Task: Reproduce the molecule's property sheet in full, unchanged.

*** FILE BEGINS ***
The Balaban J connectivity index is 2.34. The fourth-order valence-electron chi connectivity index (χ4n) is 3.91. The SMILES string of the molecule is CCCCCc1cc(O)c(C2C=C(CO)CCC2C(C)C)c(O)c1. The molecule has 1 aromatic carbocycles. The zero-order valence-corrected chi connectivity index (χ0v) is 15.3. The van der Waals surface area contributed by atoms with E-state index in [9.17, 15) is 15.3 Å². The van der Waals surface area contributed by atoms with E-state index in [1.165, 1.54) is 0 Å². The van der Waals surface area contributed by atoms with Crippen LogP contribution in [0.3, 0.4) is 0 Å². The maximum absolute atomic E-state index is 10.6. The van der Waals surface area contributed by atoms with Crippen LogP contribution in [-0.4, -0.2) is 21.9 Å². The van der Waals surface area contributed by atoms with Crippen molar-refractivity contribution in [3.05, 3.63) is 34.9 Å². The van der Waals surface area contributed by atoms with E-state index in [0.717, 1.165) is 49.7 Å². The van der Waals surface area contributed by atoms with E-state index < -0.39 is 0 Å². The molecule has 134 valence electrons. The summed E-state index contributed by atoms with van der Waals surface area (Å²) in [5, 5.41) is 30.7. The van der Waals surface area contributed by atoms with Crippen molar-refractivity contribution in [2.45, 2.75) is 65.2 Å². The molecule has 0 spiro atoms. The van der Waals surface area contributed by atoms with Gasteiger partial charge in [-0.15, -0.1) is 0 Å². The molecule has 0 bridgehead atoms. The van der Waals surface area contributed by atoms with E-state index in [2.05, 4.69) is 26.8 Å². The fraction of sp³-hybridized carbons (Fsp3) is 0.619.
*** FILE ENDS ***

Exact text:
The Balaban J connectivity index is 2.34. The fourth-order valence-electron chi connectivity index (χ4n) is 3.91. The SMILES string of the molecule is CCCCCc1cc(O)c(C2C=C(CO)CCC2C(C)C)c(O)c1. The molecule has 1 aromatic carbocycles. The zero-order valence-corrected chi connectivity index (χ0v) is 15.3. The van der Waals surface area contributed by atoms with E-state index in [9.17, 15) is 15.3 Å². The van der Waals surface area contributed by atoms with E-state index in [1.165, 1.54) is 0 Å². The van der Waals surface area contributed by atoms with Crippen LogP contribution in [0.3, 0.4) is 0 Å². The maximum absolute atomic E-state index is 10.6. The van der Waals surface area contributed by atoms with Crippen LogP contribution in [-0.4, -0.2) is 21.9 Å². The van der Waals surface area contributed by atoms with Crippen molar-refractivity contribution in [3.05, 3.63) is 34.9 Å². The van der Waals surface area contributed by atoms with E-state index in [0.717, 1.165) is 49.7 Å². The van der Waals surface area contributed by atoms with E-state index < -0.39 is 0 Å². The molecule has 134 valence electrons. The summed E-state index contributed by atoms with van der Waals surface area (Å²) in [5, 5.41) is 30.7. The van der Waals surface area contributed by atoms with Crippen molar-refractivity contribution in [2.45, 2.75) is 65.2 Å². The molecule has 0 spiro atoms. The van der Waals surface area contributed by atoms with Gasteiger partial charge in [-0.15, -0.1) is 0 Å². The molecule has 0 bridgehead atoms. The van der Waals surface area contributed by atoms with E-state index in [2.05, 4.69) is 26.8 Å². The fraction of sp³-hybridized carbons (Fsp3) is 0.619.